As a group, visitors from China have been the biggest spenders since 2010 and spent $5.26 million as tourists in the 2013-14 financial year, a 16.3% increase from 2012-13.
But, while they only spent $1.107 million during their stays, Korean tourists are more likely to stay Down Under for an extended period, with the average tourist staying for 57 days, longer than any other national group.
The figures demonstrate that the face of Australia’s $117.2 billion tourism industry is changing.
China overtook the UK as the second-largest source of visitors to Australia in 2013 (behind New Zealand).
IBISWorld expects inbound visitor numbers to Australia to grow by 6.0% this financial year to total 7.1 million, with the majority of this growth coming from neighbouring countries including China, Malaysia, Singapore and India.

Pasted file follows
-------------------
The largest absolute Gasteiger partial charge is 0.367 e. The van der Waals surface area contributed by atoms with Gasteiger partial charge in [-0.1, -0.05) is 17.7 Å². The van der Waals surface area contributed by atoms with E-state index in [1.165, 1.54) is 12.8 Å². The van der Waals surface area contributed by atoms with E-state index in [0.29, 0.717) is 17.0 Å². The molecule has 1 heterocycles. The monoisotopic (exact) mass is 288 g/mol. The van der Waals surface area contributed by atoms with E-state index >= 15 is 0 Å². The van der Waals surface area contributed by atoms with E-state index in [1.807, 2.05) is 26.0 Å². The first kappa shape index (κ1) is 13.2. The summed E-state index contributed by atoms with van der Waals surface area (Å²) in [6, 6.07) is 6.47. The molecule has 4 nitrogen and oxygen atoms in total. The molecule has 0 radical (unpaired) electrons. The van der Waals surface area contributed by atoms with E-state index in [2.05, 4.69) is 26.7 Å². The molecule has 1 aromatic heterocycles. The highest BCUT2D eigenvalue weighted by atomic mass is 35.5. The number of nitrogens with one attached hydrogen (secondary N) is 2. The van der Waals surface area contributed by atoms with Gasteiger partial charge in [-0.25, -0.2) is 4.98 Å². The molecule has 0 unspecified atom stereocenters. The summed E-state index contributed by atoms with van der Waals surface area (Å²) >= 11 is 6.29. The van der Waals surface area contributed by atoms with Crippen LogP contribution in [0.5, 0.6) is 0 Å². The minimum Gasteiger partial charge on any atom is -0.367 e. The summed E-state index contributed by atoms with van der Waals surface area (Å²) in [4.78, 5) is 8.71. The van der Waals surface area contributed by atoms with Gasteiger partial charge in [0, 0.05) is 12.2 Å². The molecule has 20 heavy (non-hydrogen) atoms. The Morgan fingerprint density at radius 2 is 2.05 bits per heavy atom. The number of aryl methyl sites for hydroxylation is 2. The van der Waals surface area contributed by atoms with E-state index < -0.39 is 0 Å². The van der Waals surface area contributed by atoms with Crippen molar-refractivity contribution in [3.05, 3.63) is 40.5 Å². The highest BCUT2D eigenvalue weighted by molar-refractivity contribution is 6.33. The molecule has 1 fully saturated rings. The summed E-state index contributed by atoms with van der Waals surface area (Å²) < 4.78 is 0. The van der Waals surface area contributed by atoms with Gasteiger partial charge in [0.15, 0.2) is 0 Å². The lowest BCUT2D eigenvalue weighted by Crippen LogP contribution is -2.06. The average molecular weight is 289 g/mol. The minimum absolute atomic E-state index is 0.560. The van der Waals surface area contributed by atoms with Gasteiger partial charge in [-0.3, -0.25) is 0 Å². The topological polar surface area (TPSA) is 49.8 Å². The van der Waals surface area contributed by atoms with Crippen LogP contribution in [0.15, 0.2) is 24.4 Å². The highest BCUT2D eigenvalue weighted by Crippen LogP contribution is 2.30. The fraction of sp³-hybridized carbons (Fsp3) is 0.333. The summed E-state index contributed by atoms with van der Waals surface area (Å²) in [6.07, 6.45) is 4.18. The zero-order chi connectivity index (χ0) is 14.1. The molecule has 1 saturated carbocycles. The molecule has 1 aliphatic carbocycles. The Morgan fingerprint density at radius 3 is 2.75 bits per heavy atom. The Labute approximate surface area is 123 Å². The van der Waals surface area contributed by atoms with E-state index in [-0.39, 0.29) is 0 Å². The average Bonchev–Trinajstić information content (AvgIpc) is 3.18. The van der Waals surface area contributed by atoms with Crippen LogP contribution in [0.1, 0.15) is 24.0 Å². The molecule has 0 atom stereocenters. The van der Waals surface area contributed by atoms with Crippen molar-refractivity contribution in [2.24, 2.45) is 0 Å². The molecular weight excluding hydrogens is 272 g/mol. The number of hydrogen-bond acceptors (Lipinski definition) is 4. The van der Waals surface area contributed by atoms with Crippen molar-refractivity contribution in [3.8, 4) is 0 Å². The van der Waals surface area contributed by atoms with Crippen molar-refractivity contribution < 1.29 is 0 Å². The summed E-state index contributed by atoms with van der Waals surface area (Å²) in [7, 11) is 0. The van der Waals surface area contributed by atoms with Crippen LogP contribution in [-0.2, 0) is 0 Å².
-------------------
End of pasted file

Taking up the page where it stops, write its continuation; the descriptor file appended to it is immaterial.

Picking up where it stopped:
Numbers from these countries are growing at faster rates than those from Australia’s traditional inbound visitor markets, such as New Zealand, the UK, the US and Japan.
This shift has prompted the Federal Government to streamline the visa application process for Chinese nationals, a move welcomed by the National Tourism Alliance, Australia’s peak tourism body.
“In the year ending September 2014, visitors from China to Australia increased by 10% to 736,000”, said NTA CEO Juliana Payne.
“China is expected to contribute nearly one-quarter (24%) of the increase in inbound visitor arrivals over the next seven years.”